20 things about Google - Thing 10 – Understanding Accessibility  

on September 11, 2017 at 11:00am |Updated on February 2, 2024 at 2:43pm 9 Accessibility Badges, all in different colours

Accessibility is extremely important to us, as a company. That is why it is in our name, it underlies everything that we strive to achieve as a company and has done for the last 11 years. However, accessibility can mean different things to different people. I will begin this article by defining what we as a company mean by accessibility. It is also the same definition that Google uses, although it has only become important to them for the last 4 years, whereas it has always been important to us!

In simple terms, it means making sure that your website can be used by anyone, regardless of how old their browser is, the device they are using, the size of their screen or the type of assistive technology they are using.

By assistive technology, I mean something that may not be normally used to view or navigate a web page. Most people will use a mouse with a website but if you are blind you will not be able to do that. You might have poor motor skills and just find using a mouse difficult anyway. In either case, you will use a keyboard instead. As an aside, I used computers before the mouse had even been invented, so I tend to use a keyboard anyway. It is often far quicker and more accurate!

To give another example, if you have poor eyesight, you might use a screen magnifier, which will enlarge a section of the screen and make it easier to read. 

Now let’s take this wider. If you are using a smartphone or tablet, you won’t be using either a keyboard or a mouse. If you are driving a car and navigating the Web through speech recognition, you are using the same technology that blind people use! The list goes on and on, I hope you get the idea?

So, where on earth do you find out how to make a website accessible? Easy! The “building regs” for a website have existed since 1999! Can you remember what the web was like in 1999? Somewhat basic I think but even back then, it was recognised that one of the largest group of users would be people with disabilities and in fact it is a lifeline for many of them. The WCAG (Web Content Accessibility Guidelines) were developed to allow web designers to create websites that were also accessible to people who used the Web in a different way. Unfortunately, they are difficult in places and certainly require patience and thoroughness. These attributes are often sadly lacking with web designers who are just keen to get the website launched so they can move on to the next one!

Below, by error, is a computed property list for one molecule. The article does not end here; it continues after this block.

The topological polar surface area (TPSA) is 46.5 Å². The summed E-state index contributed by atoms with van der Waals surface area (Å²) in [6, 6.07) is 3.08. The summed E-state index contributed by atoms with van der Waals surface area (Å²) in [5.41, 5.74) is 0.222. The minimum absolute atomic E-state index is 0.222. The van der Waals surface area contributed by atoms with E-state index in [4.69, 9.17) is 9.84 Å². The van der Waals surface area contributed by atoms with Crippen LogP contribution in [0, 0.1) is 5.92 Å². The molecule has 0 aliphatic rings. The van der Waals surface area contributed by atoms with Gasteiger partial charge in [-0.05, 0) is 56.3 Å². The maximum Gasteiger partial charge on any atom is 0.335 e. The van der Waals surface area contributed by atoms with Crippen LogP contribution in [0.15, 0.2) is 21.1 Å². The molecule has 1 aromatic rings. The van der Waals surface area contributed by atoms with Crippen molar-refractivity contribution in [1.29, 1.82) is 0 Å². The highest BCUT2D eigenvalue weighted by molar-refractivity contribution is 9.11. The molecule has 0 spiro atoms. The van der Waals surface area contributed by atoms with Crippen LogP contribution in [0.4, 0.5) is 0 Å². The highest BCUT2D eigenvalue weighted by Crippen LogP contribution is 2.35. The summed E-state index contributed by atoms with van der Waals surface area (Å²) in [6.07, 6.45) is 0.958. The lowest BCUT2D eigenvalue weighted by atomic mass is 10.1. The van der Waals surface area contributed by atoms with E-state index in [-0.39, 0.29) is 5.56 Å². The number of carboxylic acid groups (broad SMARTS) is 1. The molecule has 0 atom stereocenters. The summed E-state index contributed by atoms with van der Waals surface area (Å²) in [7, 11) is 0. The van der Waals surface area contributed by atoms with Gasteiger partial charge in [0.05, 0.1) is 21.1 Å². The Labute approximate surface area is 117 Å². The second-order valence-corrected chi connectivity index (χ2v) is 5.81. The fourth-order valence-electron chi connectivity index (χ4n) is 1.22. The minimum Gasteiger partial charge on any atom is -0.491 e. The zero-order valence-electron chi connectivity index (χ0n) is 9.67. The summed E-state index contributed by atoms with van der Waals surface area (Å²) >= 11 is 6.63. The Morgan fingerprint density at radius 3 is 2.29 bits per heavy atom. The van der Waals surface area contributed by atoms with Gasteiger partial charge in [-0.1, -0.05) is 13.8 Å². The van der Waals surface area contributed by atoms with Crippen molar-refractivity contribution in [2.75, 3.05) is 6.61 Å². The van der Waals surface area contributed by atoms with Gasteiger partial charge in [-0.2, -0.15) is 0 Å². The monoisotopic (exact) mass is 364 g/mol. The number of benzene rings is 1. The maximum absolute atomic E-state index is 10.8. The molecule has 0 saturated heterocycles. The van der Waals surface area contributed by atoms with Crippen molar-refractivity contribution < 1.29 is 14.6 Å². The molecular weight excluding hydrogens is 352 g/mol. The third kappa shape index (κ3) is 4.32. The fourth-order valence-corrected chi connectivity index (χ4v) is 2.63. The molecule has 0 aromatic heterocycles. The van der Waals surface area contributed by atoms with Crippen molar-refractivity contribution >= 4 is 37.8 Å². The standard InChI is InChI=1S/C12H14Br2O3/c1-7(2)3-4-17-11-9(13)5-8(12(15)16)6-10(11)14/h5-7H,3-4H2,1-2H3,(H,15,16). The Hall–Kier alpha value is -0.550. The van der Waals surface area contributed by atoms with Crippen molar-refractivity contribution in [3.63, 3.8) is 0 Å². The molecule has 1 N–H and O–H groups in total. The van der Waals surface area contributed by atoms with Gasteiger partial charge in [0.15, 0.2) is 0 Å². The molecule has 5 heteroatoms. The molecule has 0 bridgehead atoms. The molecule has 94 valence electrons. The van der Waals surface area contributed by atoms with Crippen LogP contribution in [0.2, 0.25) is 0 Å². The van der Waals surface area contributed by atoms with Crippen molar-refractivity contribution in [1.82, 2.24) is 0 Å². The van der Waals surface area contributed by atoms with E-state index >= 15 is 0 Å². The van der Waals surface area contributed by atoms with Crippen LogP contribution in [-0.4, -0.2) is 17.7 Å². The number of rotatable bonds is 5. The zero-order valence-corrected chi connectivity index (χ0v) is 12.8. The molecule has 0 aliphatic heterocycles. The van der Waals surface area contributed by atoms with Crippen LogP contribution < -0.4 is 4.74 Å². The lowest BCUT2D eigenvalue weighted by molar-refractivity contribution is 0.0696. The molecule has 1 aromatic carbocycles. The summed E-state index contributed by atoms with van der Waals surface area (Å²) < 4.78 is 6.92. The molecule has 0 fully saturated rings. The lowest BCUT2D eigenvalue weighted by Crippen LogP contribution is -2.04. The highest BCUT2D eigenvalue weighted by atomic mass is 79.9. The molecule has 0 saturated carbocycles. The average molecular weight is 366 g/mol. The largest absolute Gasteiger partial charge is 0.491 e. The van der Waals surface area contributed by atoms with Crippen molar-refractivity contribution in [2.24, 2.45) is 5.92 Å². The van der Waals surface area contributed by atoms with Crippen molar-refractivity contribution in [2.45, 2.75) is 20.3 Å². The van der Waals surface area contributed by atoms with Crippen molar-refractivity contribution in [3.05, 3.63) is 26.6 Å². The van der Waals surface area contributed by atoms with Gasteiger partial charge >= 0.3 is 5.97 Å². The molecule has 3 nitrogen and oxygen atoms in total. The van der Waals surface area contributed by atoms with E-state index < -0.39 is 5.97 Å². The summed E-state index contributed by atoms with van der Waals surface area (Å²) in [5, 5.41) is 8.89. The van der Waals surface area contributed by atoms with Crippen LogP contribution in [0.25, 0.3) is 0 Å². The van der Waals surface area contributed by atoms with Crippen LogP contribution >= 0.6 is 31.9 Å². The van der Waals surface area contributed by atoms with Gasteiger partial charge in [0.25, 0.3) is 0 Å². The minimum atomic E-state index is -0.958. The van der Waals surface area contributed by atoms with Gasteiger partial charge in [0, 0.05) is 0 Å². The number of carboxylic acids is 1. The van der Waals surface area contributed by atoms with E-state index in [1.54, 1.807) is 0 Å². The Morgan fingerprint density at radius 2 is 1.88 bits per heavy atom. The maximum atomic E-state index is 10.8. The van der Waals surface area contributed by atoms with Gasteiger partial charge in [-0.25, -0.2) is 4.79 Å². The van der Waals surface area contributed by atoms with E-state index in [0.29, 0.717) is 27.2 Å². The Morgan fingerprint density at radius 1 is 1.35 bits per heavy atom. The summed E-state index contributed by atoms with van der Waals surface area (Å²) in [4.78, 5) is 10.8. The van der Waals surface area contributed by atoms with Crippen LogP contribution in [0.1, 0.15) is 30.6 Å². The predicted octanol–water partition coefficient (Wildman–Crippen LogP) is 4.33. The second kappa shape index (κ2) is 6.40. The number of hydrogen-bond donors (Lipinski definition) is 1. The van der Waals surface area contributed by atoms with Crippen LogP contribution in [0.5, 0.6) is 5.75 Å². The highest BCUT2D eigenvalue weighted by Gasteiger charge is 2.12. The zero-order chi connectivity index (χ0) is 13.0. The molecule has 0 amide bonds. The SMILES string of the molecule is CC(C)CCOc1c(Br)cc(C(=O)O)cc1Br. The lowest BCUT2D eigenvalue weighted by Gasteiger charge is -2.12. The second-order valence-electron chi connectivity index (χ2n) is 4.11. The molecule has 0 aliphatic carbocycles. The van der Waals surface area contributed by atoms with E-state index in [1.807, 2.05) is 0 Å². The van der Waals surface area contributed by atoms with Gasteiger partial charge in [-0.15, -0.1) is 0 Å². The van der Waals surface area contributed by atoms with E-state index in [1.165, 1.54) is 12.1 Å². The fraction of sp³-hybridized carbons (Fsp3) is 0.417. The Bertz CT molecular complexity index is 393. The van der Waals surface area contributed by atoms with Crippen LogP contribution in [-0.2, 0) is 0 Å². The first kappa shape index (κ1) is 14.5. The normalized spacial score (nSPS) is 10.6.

The problem with that, of course, is that you end up with a website that doesn’t meet the needs of some people, who might have become your next customer if it had! 

This is a subject I will often return to in future blogs, as it is fundamental to us as a business and goes to the core of our identity. All you need to remember is that Google is blind and if your website is welcoming to blind people, it will be favoured by Google!

Next time... the Tab Test explained!

If you would like to find out more about how we could help you, why not give us a call on 01243 776399? 

Clive Loseby

Managing Director 

Access by Design. 

Award winning web design. Chichester based, serving businesses large and small everywhere!

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